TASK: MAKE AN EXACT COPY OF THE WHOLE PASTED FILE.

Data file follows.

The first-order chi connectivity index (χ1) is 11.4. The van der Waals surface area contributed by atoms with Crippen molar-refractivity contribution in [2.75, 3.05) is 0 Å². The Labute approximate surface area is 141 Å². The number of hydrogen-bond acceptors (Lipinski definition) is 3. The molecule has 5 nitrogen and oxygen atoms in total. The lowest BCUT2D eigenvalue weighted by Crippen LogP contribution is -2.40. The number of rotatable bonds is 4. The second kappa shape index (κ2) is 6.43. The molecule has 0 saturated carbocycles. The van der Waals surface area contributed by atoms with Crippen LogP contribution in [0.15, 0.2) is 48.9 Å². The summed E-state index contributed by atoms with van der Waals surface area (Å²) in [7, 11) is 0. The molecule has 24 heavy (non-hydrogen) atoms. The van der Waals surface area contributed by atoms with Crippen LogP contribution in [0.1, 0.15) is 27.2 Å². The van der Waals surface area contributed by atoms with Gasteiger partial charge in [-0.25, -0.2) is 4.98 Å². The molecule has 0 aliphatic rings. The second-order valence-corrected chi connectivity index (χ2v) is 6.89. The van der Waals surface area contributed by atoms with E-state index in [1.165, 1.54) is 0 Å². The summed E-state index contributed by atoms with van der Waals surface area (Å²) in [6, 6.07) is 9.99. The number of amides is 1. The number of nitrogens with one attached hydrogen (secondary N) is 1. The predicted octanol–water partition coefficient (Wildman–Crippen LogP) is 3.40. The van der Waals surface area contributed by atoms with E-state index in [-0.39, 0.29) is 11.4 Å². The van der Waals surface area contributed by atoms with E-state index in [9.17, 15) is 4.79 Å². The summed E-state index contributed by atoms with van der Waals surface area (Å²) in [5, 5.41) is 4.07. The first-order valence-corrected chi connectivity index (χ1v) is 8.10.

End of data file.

The first-order chi connectivity index (χ1) is 11.4. The van der Waals surface area contributed by atoms with Crippen molar-refractivity contribution in [2.75, 3.05) is 0 Å². The Labute approximate surface area is 141 Å². The number of hydrogen-bond acceptors (Lipinski definition) is 3. The molecule has 5 nitrogen and oxygen atoms in total. The lowest BCUT2D eigenvalue weighted by Crippen LogP contribution is -2.40. The number of rotatable bonds is 4. The second kappa shape index (κ2) is 6.43. The molecule has 0 saturated carbocycles. The van der Waals surface area contributed by atoms with Crippen LogP contribution in [0.15, 0.2) is 48.9 Å². The summed E-state index contributed by atoms with van der Waals surface area (Å²) in [7, 11) is 0. The molecule has 24 heavy (non-hydrogen) atoms. The van der Waals surface area contributed by atoms with Crippen LogP contribution in [0.1, 0.15) is 27.2 Å². The van der Waals surface area contributed by atoms with Gasteiger partial charge in [-0.25, -0.2) is 4.98 Å². The molecule has 0 aliphatic rings. The second-order valence-corrected chi connectivity index (χ2v) is 6.89. The van der Waals surface area contributed by atoms with E-state index in [1.165, 1.54) is 0 Å². The summed E-state index contributed by atoms with van der Waals surface area (Å²) in [6, 6.07) is 9.99. The number of amides is 1. The number of nitrogens with one attached hydrogen (secondary N) is 1. The predicted octanol–water partition coefficient (Wildman–Crippen LogP) is 3.40. The van der Waals surface area contributed by atoms with E-state index in [-0.39, 0.29) is 11.4 Å². The van der Waals surface area contributed by atoms with E-state index in [9.17, 15) is 4.79 Å². The summed E-state index contributed by atoms with van der Waals surface area (Å²) in [5, 5.41) is 4.07. The first-order valence-corrected chi connectivity index (χ1v) is 8.10.